Watchmen Absolute TPB Finally Read

WatchmenIf you haven’t read Alan Moore’s and Dave Gibbons’ Watchmen, you need to because it will expose the contemporary super-hero murder mysteries like Powers and Identity Crisis as shortsighted, insignificant stories. Murdered super-heroes can only mean one thing: Armageddon.

I worked in comic book specialty shops from 1990 to 1995. The Watchmen covers always stood out among all the other comics surrounding it alphabetically by publisher from Warlord to Wonder Woman. I never read them because they were expensive, too wordy and I wasn’t impressed with Gibbon’s art style. I was always more in the mood for Jim Lee’s X-Men and Todd McFarlane’s Spider-Man (I read Grendel and Shade the Changing Man too, so don’t think I’m a complete poser).

My local library had the Watchmen Absolute collection hidden among all the Peanut and Garfield collections (Dewey Decimal System is wierd). You cannot rest this volume on your lap if you value your legs and expect blood to travel through them, it’s heavy. Patton Oswalt compared New York’s Veritas restaurant’s wine list to the Watchmen Collection on Late Nite with Conan O’Brien and no one in the audience got the reference. I didn’t like how he blew off the statement, never discount what comes out of your geek mouth. I read the whole collection (I may have skipped some of the issue appendices in prose, long paragraphs and all don’t mix with comic book reading mindset) laying sideways on my home office couch, propping up my head with a soon cramped arm and Watchmen beneath me.

The Watchmen 12 issue mini series impressed me with its social consciousness, meta story telling and homages and parodies of super-hero archetypes.

The side story centered around a New York newsstand made you care about the underlying themes of apathy, racism, acceptable losses, paranoia and the common man’s helplessness against the machinations of the world’s super powers. I admit to skipping all the Treasure Island panels, hungry to advance the main plot. I’m sure they were important as a subtext to the "real world." Pirate comics replacing super-hero books was a funny comment in a world with real heroes removed from fantasy and thus mass consumer interest.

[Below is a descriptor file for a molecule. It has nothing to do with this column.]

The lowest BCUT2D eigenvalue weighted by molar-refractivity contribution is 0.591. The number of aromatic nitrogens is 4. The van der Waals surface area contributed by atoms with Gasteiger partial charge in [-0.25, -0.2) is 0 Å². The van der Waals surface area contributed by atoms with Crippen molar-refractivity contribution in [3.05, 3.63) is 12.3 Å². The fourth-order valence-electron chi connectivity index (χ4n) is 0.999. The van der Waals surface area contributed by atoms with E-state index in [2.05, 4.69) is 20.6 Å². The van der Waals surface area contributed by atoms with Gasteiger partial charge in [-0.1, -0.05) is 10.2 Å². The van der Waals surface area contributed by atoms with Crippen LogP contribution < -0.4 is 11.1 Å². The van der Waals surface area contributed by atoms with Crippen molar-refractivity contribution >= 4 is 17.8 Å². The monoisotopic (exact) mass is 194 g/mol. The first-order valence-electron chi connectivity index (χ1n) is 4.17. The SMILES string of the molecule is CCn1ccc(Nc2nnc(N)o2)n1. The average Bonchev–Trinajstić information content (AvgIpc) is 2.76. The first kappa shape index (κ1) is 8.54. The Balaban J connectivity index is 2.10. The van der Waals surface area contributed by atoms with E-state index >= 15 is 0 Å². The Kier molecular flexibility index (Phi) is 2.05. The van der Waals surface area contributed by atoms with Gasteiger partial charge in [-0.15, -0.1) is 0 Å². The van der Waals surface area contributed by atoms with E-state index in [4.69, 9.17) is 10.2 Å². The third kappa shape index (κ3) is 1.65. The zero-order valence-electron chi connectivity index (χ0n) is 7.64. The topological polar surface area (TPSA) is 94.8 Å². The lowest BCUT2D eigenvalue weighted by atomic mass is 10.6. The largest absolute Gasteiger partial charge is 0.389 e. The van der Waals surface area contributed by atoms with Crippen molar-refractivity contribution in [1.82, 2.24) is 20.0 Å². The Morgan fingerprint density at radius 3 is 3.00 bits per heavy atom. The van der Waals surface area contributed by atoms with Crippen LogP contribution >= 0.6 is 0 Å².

Moore’s liner notes reveal his original intent for the main characters Dr. Manhattan and Nite Owl II as Captain Atom and Blue Beetle, respectively. I always thought they represented Superman and Batman, alien super weapon and urban-gadget-man.

Dave Gibbon’s artwork looks great on the heavy stock matte paper (gave me a nasty paper cut on my right middle finger during issue 11) at full comic artboard size. I imagine DC photographed the original artwork anew because the art couldn’t look this good blown up from the reduced mass-market comic size. His achievement shows in the character designs of two generations of heroes and illustrating a complete world. His consistent art communicated emotion, despair fear and love.

Moore and Gibbons succeeded in creating a new, independent continuity that lives and breathes in this 12 issue collection in all its artboard size majesty. Like all great works of fiction Watchmen leaves you hungry for more world background, character detail and new interpretations. Would derivative side stories further chronicling the adventures of Dr. Manhattan, Nite Owl II and the rest distill or enhance this legendary work? I’m leaning toward the former. It would make an even worse movie. Just let it be these 12 comics.

"Who makes the world?" — Dr. Manhattan

Watchmen wiki.

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